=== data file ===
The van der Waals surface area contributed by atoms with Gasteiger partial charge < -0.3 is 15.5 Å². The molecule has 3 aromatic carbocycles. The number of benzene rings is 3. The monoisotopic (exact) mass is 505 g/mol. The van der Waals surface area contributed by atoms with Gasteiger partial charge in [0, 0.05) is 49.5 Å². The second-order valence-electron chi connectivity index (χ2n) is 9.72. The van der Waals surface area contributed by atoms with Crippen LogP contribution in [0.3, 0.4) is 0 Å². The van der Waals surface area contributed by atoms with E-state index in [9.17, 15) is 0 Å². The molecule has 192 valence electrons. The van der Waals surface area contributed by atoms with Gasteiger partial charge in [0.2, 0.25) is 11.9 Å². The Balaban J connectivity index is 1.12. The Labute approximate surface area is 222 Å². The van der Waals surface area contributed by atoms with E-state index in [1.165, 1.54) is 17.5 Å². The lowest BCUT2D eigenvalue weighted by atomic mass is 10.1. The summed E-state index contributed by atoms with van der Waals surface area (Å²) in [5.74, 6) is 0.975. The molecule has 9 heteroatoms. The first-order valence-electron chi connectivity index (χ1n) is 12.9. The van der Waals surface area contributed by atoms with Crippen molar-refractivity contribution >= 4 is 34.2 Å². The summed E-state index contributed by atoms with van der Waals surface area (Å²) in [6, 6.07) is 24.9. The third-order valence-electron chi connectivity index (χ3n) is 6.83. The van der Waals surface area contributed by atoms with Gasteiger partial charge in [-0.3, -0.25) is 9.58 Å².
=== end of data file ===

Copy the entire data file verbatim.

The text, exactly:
The van der Waals surface area contributed by atoms with Gasteiger partial charge < -0.3 is 15.5 Å². The molecule has 3 aromatic carbocycles. The number of benzene rings is 3. The monoisotopic (exact) mass is 505 g/mol. The van der Waals surface area contributed by atoms with Gasteiger partial charge in [0, 0.05) is 49.5 Å². The second-order valence-electron chi connectivity index (χ2n) is 9.72. The van der Waals surface area contributed by atoms with Crippen LogP contribution in [0.3, 0.4) is 0 Å². The van der Waals surface area contributed by atoms with E-state index in [9.17, 15) is 0 Å². The molecule has 192 valence electrons. The van der Waals surface area contributed by atoms with Gasteiger partial charge in [0.2, 0.25) is 11.9 Å². The Balaban J connectivity index is 1.12. The Labute approximate surface area is 222 Å². The van der Waals surface area contributed by atoms with E-state index in [1.165, 1.54) is 17.5 Å². The lowest BCUT2D eigenvalue weighted by atomic mass is 10.1. The summed E-state index contributed by atoms with van der Waals surface area (Å²) in [5.74, 6) is 0.975. The molecule has 9 heteroatoms. The first-order valence-electron chi connectivity index (χ1n) is 12.9. The van der Waals surface area contributed by atoms with Crippen molar-refractivity contribution >= 4 is 34.2 Å². The summed E-state index contributed by atoms with van der Waals surface area (Å²) in [6, 6.07) is 24.9. The third-order valence-electron chi connectivity index (χ3n) is 6.83. The van der Waals surface area contributed by atoms with Gasteiger partial charge in [-0.3, -0.25) is 9.58 Å².